1.3. Zooming into the Details of Chemical Reactions: Quantum Mechanics Simulations

While MD is extremely useful for the investigation of molecular properties at a longer time and larger length scales, it cannot be used to study the details of chemical reactions in the active site of enzymes, simply because current MD techniques cannot properly handle bond-breaking events. The MM force fields commonly in use for MD enforce links between specific particles to ensure that they remain together to prevent a complete destabilization of the molecular structure. Consequently, changes in the electronic structure are not included in MD simulations. That, however, can be accounted for with quantum mechanics (QM). A typical QM calculation solves the (time-independent) wave equation to estimate single point energies, bond distances and angles, partial charges, spectroscopic properties, various thermodynamic properties, interaction parameters (for instance for use in classical force fields employed in MD), and so forth, thus providing a very detailed description of the given chemical system. This can be completed for any given atom configuration. Because QM is computationally rather demanding, it is not possible and actually not even necessary to treat the full molecular system (i.e., protein and solvent) at the quantum level [57]. Commonly, the enzyme system is divided into a quantum motif (QM part) or region that includes the active site of a given enzyme plus a relevant portion of the substrate or ligand, while the rest of the system including the solvent is considered as part of a classical environment (MM part) adhering to a force field like those in AAMD. The QM part should include all relevant residues and chemical groups that are expected to play a role in the (proposed) reaction mechanism. Failing to do so may result in erroneous statements regarding the reaction mechanism and the binding mode of the substrate. It is also useful to repeat the calculations with different sizes of the QM motif, excluding a particular residue to discover the role of that residue in the mechanism. Numerous applications can be found in the literature on the use of QM/MM for studying the details of enzyme-catalyzed chemical reactions [58]. Relevant to such studies is the identification of the correct protonation states of titrating sites, especially of those residues or chemical groups directly involved in the reaction [59,60,61].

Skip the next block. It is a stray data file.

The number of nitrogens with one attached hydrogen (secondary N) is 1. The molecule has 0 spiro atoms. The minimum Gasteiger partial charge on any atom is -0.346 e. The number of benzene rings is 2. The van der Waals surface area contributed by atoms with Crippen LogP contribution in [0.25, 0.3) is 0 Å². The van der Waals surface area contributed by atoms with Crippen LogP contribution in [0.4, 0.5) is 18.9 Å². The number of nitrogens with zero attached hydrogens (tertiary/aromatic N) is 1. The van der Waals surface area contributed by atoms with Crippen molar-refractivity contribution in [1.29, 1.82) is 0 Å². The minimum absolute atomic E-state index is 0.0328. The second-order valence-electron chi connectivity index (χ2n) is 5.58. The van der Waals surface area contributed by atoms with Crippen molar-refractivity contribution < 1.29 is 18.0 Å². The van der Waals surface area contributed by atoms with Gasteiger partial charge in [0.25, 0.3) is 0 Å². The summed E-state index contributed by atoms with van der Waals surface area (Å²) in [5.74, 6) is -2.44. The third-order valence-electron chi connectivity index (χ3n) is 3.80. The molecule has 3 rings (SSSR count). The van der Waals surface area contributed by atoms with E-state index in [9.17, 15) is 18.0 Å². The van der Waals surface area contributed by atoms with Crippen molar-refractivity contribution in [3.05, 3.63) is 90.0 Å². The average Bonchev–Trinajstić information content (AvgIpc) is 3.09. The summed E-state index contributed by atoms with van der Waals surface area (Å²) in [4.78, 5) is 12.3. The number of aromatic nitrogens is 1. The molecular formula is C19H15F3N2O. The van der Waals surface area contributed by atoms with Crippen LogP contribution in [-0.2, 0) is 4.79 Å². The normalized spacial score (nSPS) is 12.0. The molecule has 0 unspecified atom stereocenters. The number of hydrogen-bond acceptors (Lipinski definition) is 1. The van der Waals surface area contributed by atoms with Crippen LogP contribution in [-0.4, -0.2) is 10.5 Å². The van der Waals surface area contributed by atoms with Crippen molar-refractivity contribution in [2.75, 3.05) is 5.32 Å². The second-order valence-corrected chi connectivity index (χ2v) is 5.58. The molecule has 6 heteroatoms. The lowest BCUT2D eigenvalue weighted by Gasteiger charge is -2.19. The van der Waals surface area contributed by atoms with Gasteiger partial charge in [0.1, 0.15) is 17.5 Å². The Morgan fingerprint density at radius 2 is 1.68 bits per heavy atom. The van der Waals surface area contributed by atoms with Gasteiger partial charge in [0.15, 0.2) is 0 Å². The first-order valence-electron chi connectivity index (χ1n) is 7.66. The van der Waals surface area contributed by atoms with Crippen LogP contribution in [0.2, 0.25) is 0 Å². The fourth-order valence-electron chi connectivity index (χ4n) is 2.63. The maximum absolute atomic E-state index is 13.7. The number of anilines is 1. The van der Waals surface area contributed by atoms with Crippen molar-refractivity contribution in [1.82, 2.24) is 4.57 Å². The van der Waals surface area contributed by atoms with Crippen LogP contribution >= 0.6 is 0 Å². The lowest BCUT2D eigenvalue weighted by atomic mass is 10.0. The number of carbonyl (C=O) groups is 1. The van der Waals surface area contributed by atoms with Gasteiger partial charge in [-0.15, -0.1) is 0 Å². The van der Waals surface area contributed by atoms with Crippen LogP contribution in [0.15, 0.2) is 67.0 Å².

In this review article, we aim to give a broad overview of the current and emerging applications of MD in drug discovery and design-related processes as well as in pharmaceutical formulation/product development. The review introduces the basic concepts of MD, describes the principles of various commonly used methods and approaches in relevant contexts, as well as illustrates many practical aspects and limitations of MD with respect to the particular tasks at hand. However, detailed theoretical accounts of various methodologies are beyond the scope of the review. We hope that this piece of work could serve as an introductory synopsis to many scientists that have no (or little) experience in MD and wish to combine their experimental research with appropriate computations (either in collaboration with computational scientists or if attracted to the method, by themselves). In the following paragraphs, we will discuss how MD can help explore the dynamics and function of different drug targets or evaluate drug-target interactions. We will also look at the intricacies of simulating different biological systems, such as membrane proteins or intrinsically disordered proteins. Moreover, the growing role of MD in the field of computational pharmaceutics is analyzed in light of several examples. Many focused reviews have been recently published on the application of MD in drug discovery [44,45,62,63,64,65,66]. Some recent reviews can also be found on drug formulation and drug delivery aspects, e.g., [67,68,69,70].

2. Molecular Dynamics in Drug Discovery

2.1. Exploring the Dynamics and Function of Drug Targets